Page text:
Literary reviews by Tim Love.
Warning: Rather than reviews, these are often notes in preparation for reviews that were never finished, or pleas for help with understanding pieces. See Litref Reviews - a rationale for details.

Friday, 11 January 2013

"This Is Not About What You Think" by Jim Murdoch (fandango virtual, 2010)

The book contains about 85 poems that according to the poet "chart a life from childhood through to old age but it is not my life nor the life of anyone I know". The title poem suggests that compared to reality, "Stories are simple ... smoothed out and edited" with some metaphors and sense/purpose added, and goes on to query why sense needs to be added. Such stories are what many of these poems are - individually they're tidier than life: they make a single point (sometimes employing a punchline) then end. One needn't spend a lot of time on each, though one should pause to consider their collective impact, so perhaps it's best to read the book twice rather briskly, rather than read it once more slowly. The poems are mostly free-form ("Made-up Truths" is an exception with 5 stanzas of 6/2/6/2 syllabled lines). I needed to look up just one thing - "mene tekel upharsin".

On a first pass through I made a note of the pieces I liked - p.24, 26, 28, 32, 38, 40, 47, 53, 55, 57, 60, 67, 74, 80, 81, 92. Subsequently readings didn't make me change my mind. An Appendix gives a date for each poem (28/4/1979 to 25/5/2010). I found out that the poems I like mostly cluster around 1988-89 and 1997-98, with nothing from the 1999-2006 period. Favourites include "Tears" (a wife is on a saline drip because of all her crying. The nurse says that she can "live without hope or/ a life or even the/ truth as long as she/ can cry about it"), "Making Sense" and "Tweezers".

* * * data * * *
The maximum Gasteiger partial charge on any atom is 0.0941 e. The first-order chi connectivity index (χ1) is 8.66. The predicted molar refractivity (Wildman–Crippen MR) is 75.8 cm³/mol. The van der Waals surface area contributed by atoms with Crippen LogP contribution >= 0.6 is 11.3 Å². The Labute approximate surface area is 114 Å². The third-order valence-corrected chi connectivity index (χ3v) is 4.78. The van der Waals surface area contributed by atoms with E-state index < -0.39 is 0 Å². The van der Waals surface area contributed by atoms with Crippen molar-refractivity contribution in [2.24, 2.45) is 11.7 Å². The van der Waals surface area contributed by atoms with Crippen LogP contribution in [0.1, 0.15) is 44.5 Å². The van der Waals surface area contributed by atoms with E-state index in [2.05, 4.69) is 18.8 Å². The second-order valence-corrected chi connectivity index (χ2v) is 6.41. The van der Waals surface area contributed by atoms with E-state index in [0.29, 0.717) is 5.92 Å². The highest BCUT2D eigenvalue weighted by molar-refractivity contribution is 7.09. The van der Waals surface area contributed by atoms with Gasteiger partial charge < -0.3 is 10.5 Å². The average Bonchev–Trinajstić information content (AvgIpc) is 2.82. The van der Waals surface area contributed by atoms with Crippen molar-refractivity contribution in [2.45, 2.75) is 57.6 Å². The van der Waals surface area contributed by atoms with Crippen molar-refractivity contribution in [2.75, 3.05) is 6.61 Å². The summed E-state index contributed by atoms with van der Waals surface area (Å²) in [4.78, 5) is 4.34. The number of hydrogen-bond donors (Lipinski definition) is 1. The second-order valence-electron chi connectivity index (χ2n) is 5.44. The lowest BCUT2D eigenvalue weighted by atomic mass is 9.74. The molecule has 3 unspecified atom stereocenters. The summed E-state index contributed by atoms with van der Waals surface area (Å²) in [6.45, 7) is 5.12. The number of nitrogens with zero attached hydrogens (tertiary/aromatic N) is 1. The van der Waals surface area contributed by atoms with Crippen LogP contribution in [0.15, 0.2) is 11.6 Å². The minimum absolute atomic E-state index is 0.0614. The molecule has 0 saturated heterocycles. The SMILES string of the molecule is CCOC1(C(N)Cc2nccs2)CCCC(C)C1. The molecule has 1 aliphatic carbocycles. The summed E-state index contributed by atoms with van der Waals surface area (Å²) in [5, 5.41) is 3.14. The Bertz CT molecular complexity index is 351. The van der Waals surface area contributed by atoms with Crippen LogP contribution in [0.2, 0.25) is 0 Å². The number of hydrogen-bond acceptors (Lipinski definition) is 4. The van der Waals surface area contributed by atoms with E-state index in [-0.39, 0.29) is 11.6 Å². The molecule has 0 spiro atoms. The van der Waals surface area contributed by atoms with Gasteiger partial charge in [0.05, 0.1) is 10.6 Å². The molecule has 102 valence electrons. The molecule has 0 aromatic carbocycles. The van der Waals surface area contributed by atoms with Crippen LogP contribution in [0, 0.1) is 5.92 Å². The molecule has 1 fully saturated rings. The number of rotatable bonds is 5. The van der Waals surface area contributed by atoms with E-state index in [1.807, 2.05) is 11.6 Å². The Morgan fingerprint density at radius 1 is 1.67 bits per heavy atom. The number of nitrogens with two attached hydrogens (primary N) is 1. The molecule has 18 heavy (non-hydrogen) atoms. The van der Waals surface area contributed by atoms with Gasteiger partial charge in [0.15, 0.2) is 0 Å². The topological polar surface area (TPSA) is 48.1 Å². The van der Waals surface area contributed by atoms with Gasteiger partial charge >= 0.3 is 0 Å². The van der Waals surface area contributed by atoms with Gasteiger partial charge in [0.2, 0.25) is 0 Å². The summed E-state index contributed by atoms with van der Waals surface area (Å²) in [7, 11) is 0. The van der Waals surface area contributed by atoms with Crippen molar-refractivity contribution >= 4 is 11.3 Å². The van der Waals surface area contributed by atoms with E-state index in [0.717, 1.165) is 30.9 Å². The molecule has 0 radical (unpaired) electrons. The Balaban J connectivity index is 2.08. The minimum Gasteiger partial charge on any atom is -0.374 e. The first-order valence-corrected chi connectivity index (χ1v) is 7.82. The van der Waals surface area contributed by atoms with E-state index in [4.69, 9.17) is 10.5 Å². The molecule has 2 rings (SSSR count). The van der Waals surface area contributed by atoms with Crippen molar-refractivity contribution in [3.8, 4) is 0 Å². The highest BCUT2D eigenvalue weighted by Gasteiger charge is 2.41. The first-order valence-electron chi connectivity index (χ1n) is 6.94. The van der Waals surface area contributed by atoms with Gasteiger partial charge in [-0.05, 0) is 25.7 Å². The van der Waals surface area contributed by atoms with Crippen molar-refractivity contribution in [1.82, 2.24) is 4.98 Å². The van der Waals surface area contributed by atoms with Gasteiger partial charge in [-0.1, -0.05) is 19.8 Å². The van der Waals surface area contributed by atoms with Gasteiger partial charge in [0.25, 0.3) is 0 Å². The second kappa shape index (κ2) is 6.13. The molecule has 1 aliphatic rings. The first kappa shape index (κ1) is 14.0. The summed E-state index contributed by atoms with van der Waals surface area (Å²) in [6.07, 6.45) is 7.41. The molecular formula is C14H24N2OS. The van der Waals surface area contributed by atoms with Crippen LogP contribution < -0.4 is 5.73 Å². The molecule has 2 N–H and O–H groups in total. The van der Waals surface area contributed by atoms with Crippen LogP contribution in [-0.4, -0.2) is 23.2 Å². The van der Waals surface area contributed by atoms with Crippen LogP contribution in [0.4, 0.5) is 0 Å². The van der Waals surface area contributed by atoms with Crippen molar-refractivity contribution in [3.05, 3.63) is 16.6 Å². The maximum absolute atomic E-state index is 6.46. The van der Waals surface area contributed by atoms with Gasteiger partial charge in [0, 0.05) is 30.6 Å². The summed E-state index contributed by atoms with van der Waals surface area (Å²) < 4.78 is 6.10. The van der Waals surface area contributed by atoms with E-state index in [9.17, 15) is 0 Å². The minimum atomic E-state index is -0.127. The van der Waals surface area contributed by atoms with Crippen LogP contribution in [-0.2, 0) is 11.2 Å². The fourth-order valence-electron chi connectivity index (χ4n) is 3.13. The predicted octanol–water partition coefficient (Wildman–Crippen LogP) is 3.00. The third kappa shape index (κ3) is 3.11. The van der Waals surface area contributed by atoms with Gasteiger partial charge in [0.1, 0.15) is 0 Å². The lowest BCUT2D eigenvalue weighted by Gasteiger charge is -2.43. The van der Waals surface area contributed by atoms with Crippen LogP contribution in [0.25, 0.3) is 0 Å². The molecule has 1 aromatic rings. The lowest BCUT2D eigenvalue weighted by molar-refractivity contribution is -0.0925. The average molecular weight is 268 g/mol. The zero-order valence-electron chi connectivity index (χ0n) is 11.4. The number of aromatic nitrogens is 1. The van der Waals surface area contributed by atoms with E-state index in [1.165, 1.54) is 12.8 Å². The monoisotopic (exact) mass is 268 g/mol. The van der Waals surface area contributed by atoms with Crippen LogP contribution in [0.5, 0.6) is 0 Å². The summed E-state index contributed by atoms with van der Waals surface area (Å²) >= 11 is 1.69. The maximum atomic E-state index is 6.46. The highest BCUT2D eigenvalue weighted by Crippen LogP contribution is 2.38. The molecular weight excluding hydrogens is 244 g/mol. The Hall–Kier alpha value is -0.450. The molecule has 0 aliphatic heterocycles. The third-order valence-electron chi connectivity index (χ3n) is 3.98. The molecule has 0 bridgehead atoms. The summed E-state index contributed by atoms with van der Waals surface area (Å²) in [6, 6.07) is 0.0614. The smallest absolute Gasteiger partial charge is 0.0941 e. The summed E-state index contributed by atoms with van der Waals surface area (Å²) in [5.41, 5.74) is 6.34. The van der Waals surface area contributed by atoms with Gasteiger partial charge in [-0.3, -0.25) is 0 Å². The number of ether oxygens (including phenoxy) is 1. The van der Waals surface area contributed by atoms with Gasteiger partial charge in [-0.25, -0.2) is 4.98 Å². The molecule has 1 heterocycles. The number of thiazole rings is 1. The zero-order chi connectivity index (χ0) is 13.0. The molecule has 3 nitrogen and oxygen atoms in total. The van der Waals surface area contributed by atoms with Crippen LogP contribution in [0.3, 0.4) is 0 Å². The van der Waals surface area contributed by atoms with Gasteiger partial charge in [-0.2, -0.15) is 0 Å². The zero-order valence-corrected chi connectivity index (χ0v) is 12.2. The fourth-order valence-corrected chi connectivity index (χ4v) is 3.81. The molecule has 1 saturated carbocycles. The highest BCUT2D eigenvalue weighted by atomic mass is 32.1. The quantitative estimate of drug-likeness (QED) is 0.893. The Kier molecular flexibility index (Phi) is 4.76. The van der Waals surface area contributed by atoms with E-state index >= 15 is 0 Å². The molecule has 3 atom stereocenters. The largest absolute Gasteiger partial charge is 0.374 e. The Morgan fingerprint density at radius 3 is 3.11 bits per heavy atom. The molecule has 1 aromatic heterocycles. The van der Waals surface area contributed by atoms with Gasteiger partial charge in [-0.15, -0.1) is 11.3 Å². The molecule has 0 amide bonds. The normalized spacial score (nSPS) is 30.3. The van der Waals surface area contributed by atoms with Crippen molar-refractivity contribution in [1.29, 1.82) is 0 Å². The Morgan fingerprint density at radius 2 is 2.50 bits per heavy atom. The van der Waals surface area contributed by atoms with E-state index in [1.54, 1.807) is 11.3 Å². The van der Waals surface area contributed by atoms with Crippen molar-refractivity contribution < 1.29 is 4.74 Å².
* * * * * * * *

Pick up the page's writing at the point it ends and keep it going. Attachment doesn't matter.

• Truth - The term's distrusted. "Truth is overrated if you ask me" (p.35), "Truth is the pornography of the self-righteous" (p.56), "Exhuming Truth ... Nothing smells very sweet/ this far down" (p.63), "You can't possibly know/ what truth / is till you've made one up/ yourself" (p.64), "as if truths came bottled./ and too many made you puke" ("Sedatives and Emptiness")
  • Emptiness - "Nothing" features heavily in these poems - "and on the inside/ the nothing" (p.46); "there is always something to/ block our view/ of the nothingness that is// coming" (p.86). I'm reminded of
    • "God made everything out of nothing, but the nothingness shows through" - Paul Valery.
    • "There is no quantum world. There is only an abstract quantum description" - Bohr.